To some degree, this is true of most vehicles. I guess one could shift the engine to under the cab, like on some 18 wheelers. However, vehicle height increases to unacceptable levels, and may present complications when rockets start flying. The engine would either shield the crew or contribute shrapnel to the interior….

    • Doc Huck

      So obviuosly youve never been inside an M-ATV. Theres is a camera than is part of the vehicle’s BII that inclues the moveable camera with day/night capapbility and a drop down screen that mounts where the driver’s sunvisor would normally go. With the suspended seats the view is pretty damn good. If this vehicle has half the off road capability that our M-ATV’s had in Afghanistan then it will be a good buy.

  • Lance

    Glad the US companies own over the Euro zone. H however the designs are all too BIG and bulky for the job. A small maneuverable vehicles is needed. more wasted money we dont have.

  • Franco

    Science & technology entails: invention, patent & innovation, what’s better than a humvee category, must have it’s virtual advantages; not withstanding, buyers have to make their choices!

  • Gordon

    Can we afford these at $250,000 a pop? (Probably much more when finalized.) 1.25 billion dollars, for 5,000 base vehicles, not including anything else (which would run BILLIONS more dollars.) I’ll answer my own question – NO. If these are to be REPLACEMENTS for Humvee’s, definitely not. As additions, in smaller numbers – possibly. In WWII the Germans had a Schwimmwagen which had a bathtub type steel body no doubt resistant to mines compared to their Kubelwagen “jeep.” Weight – 2000 pounds. Size – similar to US Jeep. Cost – cheap, it was Volkswagen. Just say’n, time for out-of-the-box thinking. GPS-controlled, 7-ton, 4 MPG vehicles just don’t seem smart, at this time. To commit a multi-billion system NOW, just seems over-the-top. At least with B-52’s we have gotten DECADES use out of them. How long will our latest ground-based toys be in service?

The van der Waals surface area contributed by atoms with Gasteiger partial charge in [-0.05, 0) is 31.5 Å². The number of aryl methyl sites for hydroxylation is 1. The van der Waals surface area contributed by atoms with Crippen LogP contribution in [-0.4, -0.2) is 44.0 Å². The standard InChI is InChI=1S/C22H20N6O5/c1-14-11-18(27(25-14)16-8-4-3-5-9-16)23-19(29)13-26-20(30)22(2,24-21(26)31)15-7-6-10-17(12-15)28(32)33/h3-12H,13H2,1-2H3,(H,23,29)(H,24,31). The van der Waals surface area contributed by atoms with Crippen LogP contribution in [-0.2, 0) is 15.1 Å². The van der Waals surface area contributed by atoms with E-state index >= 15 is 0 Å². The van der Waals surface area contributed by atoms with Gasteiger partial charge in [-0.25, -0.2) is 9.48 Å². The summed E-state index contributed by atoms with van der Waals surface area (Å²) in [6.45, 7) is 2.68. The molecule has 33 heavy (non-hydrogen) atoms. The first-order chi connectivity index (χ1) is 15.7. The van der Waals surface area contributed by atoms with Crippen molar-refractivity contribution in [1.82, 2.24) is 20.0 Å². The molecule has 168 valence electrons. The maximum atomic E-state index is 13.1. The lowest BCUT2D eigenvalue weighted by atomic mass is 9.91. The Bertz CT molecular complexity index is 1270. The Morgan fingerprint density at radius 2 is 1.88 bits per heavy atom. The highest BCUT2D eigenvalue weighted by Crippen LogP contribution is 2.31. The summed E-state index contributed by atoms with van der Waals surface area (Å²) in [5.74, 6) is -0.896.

• Tyler

    The problem is, we’re designing everything for occupation duty. Sometimes, in a mobility war, you have to sacrifice some mine protection to gain speed and mobility (not to mention maintain other armor protection against direct fire.) These aren’t inherently bad, but not as a wholesale solution to our ground based mobility.

    • blight_

      Agreed. Though in an era of rocket-launchable scatterable mines, and city fighting where an enemy may have the opportunity to prepare an area with mines and IEDs, mine protection may not be a bad thing.